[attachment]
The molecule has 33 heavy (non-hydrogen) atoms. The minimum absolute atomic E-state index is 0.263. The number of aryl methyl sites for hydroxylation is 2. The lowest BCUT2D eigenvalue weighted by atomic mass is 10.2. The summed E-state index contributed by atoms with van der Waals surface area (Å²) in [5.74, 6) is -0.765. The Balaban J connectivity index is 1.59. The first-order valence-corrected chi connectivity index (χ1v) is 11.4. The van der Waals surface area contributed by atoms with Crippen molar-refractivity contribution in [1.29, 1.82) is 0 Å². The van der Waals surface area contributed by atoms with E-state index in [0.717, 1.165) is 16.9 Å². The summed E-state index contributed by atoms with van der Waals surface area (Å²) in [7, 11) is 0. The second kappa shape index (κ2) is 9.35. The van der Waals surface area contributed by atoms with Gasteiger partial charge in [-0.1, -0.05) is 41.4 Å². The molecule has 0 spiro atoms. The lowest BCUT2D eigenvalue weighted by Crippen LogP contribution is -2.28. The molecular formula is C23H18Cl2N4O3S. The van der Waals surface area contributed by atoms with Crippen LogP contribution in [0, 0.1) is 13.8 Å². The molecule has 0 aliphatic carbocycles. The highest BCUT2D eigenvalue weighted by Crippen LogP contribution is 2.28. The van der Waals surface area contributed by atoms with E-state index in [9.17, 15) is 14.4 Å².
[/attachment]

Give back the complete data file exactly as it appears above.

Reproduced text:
The molecule has 33 heavy (non-hydrogen) atoms. The minimum absolute atomic E-state index is 0.263. The number of aryl methyl sites for hydroxylation is 2. The lowest BCUT2D eigenvalue weighted by atomic mass is 10.2. The summed E-state index contributed by atoms with van der Waals surface area (Å²) in [5.74, 6) is -0.765. The Balaban J connectivity index is 1.59. The first-order valence-corrected chi connectivity index (χ1v) is 11.4. The van der Waals surface area contributed by atoms with Crippen molar-refractivity contribution in [1.29, 1.82) is 0 Å². The van der Waals surface area contributed by atoms with E-state index in [0.717, 1.165) is 16.9 Å². The summed E-state index contributed by atoms with van der Waals surface area (Å²) in [7, 11) is 0. The second kappa shape index (κ2) is 9.35. The van der Waals surface area contributed by atoms with Gasteiger partial charge in [-0.1, -0.05) is 41.4 Å². The molecule has 0 spiro atoms. The lowest BCUT2D eigenvalue weighted by Crippen LogP contribution is -2.28. The molecular formula is C23H18Cl2N4O3S. The van der Waals surface area contributed by atoms with Crippen LogP contribution in [0, 0.1) is 13.8 Å². The molecule has 0 aliphatic carbocycles. The highest BCUT2D eigenvalue weighted by Crippen LogP contribution is 2.28. The van der Waals surface area contributed by atoms with E-state index in [9.17, 15) is 14.4 Å².